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Mouth Diseases

Lump in Tounge

09/13/2011

Question:

What can cause a lump in my tongue? It is inside the tongue not on it.

Answer:

There are a number of possible causes for a "lump in the tongue". Most lumps and bumps are the result of trauma to the tongue. The consistency of the lump (how it feels, is it hard, is it rubbery, or is it fluctuant? (squishy)) can give some indication of what might be going on.

Duration, or how long it has been there, also can be used to identify the etiology. I would suggest that you have your primary care provider or dentist examine the lump to rule out other, more serious, causes for this swelling.

In most cases the lump is actually the result of trauma. Depending on the degree of trauma, you may develop a small fibroma. Acute trauma can cause a hematoma (collection of blood within the tissue).

Another possibility is that you could have a blocked salivary gland that is causing swelling on the underside to the tongue (ventral surface).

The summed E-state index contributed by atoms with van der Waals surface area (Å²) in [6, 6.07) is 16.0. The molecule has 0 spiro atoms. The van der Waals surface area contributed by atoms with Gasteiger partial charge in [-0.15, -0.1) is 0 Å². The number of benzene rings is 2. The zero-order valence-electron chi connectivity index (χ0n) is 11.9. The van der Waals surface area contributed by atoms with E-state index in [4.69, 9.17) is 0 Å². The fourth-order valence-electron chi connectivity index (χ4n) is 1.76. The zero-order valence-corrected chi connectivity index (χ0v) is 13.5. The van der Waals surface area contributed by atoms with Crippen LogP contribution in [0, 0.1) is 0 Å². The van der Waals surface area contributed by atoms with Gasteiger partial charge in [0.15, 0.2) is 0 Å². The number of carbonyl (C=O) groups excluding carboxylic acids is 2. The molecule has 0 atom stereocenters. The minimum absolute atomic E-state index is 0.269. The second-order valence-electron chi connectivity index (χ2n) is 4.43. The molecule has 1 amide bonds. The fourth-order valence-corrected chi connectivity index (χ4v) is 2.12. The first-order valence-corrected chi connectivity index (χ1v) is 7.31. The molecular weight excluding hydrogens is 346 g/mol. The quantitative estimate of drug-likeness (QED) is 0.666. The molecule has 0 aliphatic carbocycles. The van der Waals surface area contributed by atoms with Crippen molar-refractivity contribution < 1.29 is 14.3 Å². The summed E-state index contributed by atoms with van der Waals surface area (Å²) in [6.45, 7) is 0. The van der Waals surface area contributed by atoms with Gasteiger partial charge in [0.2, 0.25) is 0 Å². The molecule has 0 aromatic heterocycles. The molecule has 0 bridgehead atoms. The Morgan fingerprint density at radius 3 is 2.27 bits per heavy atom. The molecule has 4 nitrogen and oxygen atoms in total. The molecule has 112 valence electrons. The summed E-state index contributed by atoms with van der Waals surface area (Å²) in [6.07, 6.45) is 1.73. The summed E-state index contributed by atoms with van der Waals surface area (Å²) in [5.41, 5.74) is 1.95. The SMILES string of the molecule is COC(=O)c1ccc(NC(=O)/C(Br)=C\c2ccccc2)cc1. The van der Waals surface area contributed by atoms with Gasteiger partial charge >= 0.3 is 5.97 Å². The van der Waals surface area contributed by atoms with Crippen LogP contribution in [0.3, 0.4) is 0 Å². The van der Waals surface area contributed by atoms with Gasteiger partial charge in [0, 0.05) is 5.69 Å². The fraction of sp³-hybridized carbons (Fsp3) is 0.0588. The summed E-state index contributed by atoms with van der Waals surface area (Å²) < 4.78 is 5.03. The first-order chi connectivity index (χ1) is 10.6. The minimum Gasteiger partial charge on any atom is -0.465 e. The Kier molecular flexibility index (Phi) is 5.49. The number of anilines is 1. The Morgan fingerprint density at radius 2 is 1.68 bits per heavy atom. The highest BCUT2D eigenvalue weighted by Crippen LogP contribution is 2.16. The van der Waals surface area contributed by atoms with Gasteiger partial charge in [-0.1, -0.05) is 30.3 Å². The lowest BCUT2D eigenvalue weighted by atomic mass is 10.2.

Without actually examining the tongue I can only presume what might be occurring. Therefore, I would have it evaluated by a professional to determine what is actually going on. In some cases, the only way to identify a definitive cause and/or type of lesion is by a biopsy of the lump and evaluation of the tissue histologically.

I hope this helps.

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Response by:

Richard J Jurevic, DDS, PhD Richard J Jurevic, DDS, PhD
Formerly, Assistant Professor of Biological Sciences
School of Dental Medicine
Case Western Reserve University